Here's an equation that you don't have to be a mathematician to solve: What do you get when you take an Oscar-winning director with two Oscar-caliber leads, and then add a copious amount of snow, facial hair and a bear? Simply put, you get movie magic.
Alejandro G. Iñárritu's latest, "The Revenant," is a beautifully brutal revenge flick that demands to be seen on the big screen thanks to its visual flair and fantastic performances from the cast, which is anchored by a committed Leonardo DiCaprio and unrecognizable Tom Hardy.
The plot is based on the legend of Hugh Glass (DiCaprio), a fur trapper who is savagely mauled by an angry mama grizzly during an expedition in 1800's Missouri. Glass survives the attack, which leads to fellow trapper John Fitzgerald (Hardy) to suggest that they put him out of his misery and keep moving. Captain Henry (Domnhall Gleeson) and Glass' son Hawk (Forrest Goodluck) deny Fitzgerald's motion, which eventually leads to the frustrated frontiersman to try and kill Glass himself.
After murdering Hawk for interrupting his attempt to finish off Glass, Fitzgerald buries Glass alive, leaves him for dead, and rejoins the rest of the hunting crew. Glass, like the title suggests, digs himself out of his early grave and begins to crawl after Fitzgerald to exact his revenge.
The long, grueling journey that the cast and crew endured to complete the film sounds about as fun as, well, being attacked by a bear. However, the fruits of their labor, no matter how tough they may be to swallow, are still sweet.
Cinematographer Emmanuel Lubezki, fresh off of winning back-to-back Oscars for "Gravity" and "Birdman," once again brings his A-game along with his trademark long takes, super close close-ups and ethereal imagery. His distinctive style allows the audience to truly gain a sense of Glass' situation by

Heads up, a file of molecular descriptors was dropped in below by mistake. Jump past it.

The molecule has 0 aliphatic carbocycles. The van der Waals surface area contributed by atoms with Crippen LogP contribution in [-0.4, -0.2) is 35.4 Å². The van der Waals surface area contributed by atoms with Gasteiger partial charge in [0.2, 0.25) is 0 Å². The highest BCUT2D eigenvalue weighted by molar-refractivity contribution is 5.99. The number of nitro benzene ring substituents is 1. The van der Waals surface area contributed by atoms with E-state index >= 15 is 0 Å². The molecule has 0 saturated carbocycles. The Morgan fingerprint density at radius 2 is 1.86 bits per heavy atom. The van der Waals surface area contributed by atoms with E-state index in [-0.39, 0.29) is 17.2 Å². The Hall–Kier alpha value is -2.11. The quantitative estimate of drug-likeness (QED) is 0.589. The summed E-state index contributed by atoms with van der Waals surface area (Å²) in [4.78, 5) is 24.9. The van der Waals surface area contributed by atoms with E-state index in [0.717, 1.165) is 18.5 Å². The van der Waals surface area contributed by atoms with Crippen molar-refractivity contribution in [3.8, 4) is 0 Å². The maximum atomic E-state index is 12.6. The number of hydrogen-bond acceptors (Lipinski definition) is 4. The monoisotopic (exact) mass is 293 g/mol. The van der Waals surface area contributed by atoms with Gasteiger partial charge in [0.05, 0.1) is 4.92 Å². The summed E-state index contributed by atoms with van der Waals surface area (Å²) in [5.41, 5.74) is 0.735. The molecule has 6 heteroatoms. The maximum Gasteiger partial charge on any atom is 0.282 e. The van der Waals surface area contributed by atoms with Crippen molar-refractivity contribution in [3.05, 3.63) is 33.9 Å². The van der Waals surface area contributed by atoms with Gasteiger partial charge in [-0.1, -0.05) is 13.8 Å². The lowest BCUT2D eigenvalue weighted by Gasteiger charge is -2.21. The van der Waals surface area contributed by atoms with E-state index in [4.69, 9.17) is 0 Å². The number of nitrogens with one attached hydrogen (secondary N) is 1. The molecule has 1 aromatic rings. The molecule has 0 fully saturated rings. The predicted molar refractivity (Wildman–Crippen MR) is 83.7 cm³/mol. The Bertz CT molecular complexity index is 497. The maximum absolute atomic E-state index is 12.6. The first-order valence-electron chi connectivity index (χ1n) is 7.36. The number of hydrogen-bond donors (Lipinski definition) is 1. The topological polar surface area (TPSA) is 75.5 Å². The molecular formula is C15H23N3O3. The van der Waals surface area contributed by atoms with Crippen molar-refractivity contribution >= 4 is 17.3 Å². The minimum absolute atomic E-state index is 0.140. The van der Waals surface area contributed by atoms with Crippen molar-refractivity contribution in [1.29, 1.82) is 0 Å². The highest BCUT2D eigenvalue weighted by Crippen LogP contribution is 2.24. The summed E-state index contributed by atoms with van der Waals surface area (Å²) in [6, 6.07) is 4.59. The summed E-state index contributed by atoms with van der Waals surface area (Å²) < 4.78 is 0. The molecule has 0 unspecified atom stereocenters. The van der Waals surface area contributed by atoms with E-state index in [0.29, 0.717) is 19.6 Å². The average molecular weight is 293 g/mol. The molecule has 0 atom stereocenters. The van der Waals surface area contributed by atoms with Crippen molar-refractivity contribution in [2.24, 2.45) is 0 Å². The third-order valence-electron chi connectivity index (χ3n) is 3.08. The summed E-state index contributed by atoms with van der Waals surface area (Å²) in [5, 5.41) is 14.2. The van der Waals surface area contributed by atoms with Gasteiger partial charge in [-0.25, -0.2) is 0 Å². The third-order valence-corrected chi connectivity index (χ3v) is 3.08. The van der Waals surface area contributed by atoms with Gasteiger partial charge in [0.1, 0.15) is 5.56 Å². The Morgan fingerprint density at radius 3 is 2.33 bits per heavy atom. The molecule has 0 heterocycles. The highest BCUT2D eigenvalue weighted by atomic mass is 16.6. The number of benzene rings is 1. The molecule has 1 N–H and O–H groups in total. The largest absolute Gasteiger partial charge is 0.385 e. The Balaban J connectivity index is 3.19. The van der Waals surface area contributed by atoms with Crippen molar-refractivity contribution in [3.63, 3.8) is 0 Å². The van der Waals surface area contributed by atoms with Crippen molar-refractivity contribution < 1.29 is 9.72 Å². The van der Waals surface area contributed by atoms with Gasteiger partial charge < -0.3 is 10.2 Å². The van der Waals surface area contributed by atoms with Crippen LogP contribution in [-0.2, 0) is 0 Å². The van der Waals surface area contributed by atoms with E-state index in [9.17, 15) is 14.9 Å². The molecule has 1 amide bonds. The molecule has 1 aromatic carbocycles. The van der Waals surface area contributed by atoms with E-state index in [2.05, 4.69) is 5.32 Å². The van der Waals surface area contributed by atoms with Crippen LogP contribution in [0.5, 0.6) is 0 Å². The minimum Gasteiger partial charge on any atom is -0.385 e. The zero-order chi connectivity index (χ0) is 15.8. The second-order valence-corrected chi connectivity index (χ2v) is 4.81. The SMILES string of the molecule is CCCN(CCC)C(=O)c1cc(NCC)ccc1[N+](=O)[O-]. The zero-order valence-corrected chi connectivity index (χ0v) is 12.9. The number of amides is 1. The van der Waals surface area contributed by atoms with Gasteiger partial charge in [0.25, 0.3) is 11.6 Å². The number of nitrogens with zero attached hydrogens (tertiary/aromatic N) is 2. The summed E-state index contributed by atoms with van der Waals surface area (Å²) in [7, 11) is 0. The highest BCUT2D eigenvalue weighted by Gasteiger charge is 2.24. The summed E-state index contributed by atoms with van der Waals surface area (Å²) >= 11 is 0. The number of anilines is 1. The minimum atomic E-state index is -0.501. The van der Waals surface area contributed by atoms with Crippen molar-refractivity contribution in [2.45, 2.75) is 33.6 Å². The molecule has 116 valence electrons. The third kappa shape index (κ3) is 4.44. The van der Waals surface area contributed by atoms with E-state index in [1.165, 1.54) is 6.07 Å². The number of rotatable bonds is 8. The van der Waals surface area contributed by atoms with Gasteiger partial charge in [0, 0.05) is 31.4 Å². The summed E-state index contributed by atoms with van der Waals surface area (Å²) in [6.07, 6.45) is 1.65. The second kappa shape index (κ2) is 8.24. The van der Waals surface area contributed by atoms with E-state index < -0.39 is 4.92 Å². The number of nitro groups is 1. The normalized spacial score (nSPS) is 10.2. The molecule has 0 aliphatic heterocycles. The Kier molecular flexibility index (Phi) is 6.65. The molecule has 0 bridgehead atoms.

putting you in his shoes for every aspect of his journey. Not that anyone would want to experience what Glass went through, but it just serves as a testament to how effectively transcendent and innovative Lubeski is behind the camera.
As for the acting, let it be known that DiCaprio has completed a task that very few actors have been able to accomplish since the advent of talkies. He was able to carry a two hour movie while barely saying a word, and allowing his body language and raw emotion do the talking for him. This dedication is what makes DiCaprio one of the greatest and one of the most under-appreciated actors in the game today.
This is a dude that can get almost any role he wants; He's attractive, he lives a glamorous lifestyle and is endlessly talented. Yet, time and time again, he takes on characters that rely on him to shed his Hollywood-tailored skin and put himself through all kinds of physical, emotional and possibly mental turmoil, all in the name of art. Quite frankly, the fact he's still seeking his first Academy Award win is beyond ludicrous.
Personally, I believe he should have been won the Oscar for either "The Departed" or his heel turn in "Django Unchained," which was magnanimously snubbed of a nomination in 2013. If crawling through miles of snow and eating bison liver isn't enough to prove his abilities to the Academy, then maybe receiving one of their little gold statues is more baloney than an honor.
The true reward should come from creating a work of art for all to enjoy, and "The Revenant" isn't just a work of art. It just might be a masterpiece.
I recently wrote and posted a review for "The Hateful Eight" on my HubPages.com account, so if you're thinking about checking it out anytime soon, it's there in case you need it.
Overall, it's a well made movie, but compared to Tarantino's recent work, it doesn't quite cut the mustard. That being said, it's still entertaining enough to make up for it's overblown runtime and heavy reliance on dialogue.
You can read the review here, and if you don't agree with any of the points I make, that's all good. I'm just one dude with an opinion; Don't let it sway yours.